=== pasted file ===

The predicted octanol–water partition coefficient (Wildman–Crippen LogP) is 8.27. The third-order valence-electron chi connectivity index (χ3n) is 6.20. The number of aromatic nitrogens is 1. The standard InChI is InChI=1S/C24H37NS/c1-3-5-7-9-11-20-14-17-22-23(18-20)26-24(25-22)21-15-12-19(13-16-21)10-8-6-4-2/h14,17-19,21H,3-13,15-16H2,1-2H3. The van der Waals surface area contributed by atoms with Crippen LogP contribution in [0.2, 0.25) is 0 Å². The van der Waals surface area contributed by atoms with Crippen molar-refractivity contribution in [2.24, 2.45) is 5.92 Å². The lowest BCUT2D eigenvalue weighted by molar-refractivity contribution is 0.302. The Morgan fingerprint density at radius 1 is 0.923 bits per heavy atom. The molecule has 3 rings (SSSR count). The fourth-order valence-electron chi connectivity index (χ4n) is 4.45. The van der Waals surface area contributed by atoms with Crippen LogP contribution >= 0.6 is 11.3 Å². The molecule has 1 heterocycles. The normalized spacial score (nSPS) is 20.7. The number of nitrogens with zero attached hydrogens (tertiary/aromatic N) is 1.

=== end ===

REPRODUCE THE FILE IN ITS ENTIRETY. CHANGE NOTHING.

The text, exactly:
The predicted octanol–water partition coefficient (Wildman–Crippen LogP) is 8.27. The third-order valence-electron chi connectivity index (χ3n) is 6.20. The number of aromatic nitrogens is 1. The standard InChI is InChI=1S/C24H37NS/c1-3-5-7-9-11-20-14-17-22-23(18-20)26-24(25-22)21-15-12-19(13-16-21)10-8-6-4-2/h14,17-19,21H,3-13,15-16H2,1-2H3. The van der Waals surface area contributed by atoms with Crippen LogP contribution in [0.2, 0.25) is 0 Å². The van der Waals surface area contributed by atoms with Crippen molar-refractivity contribution in [2.24, 2.45) is 5.92 Å². The lowest BCUT2D eigenvalue weighted by molar-refractivity contribution is 0.302. The Morgan fingerprint density at radius 1 is 0.923 bits per heavy atom. The molecule has 3 rings (SSSR count). The fourth-order valence-electron chi connectivity index (χ4n) is 4.45. The van der Waals surface area contributed by atoms with Crippen LogP contribution >= 0.6 is 11.3 Å². The molecule has 1 heterocycles. The normalized spacial score (nSPS) is 20.7. The number of nitrogens with zero attached hydrogens (tertiary/aromatic N) is 1.